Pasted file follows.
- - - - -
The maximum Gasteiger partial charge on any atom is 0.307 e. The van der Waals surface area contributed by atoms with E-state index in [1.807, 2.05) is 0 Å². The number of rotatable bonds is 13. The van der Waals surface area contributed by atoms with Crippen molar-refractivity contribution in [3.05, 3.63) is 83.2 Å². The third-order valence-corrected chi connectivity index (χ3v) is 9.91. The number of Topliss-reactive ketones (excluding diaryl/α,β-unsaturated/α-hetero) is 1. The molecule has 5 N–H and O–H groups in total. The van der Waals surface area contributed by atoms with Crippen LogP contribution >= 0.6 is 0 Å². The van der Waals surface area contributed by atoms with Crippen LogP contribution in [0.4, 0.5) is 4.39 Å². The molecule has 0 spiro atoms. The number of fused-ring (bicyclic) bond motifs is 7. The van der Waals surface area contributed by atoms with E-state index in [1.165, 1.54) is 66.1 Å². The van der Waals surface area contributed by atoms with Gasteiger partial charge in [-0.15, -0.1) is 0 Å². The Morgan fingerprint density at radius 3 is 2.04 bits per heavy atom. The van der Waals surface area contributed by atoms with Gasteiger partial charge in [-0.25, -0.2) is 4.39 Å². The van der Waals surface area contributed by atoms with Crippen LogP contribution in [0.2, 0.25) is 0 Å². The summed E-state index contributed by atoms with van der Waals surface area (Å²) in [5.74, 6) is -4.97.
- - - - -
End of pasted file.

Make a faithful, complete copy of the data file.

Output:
The maximum Gasteiger partial charge on any atom is 0.307 e. The van der Waals surface area contributed by atoms with E-state index in [1.807, 2.05) is 0 Å². The number of rotatable bonds is 13. The van der Waals surface area contributed by atoms with Crippen molar-refractivity contribution in [3.05, 3.63) is 83.2 Å². The third-order valence-corrected chi connectivity index (χ3v) is 9.91. The number of Topliss-reactive ketones (excluding diaryl/α,β-unsaturated/α-hetero) is 1. The molecule has 5 N–H and O–H groups in total. The van der Waals surface area contributed by atoms with Crippen LogP contribution >= 0.6 is 0 Å². The van der Waals surface area contributed by atoms with Crippen LogP contribution in [0.4, 0.5) is 4.39 Å². The molecule has 0 spiro atoms. The number of fused-ring (bicyclic) bond motifs is 7. The van der Waals surface area contributed by atoms with E-state index in [1.165, 1.54) is 66.1 Å². The van der Waals surface area contributed by atoms with Gasteiger partial charge in [-0.15, -0.1) is 0 Å². The Morgan fingerprint density at radius 3 is 2.04 bits per heavy atom. The van der Waals surface area contributed by atoms with Gasteiger partial charge in [-0.25, -0.2) is 4.39 Å². The van der Waals surface area contributed by atoms with Crippen LogP contribution in [0.2, 0.25) is 0 Å². The summed E-state index contributed by atoms with van der Waals surface area (Å²) in [5.74, 6) is -4.97.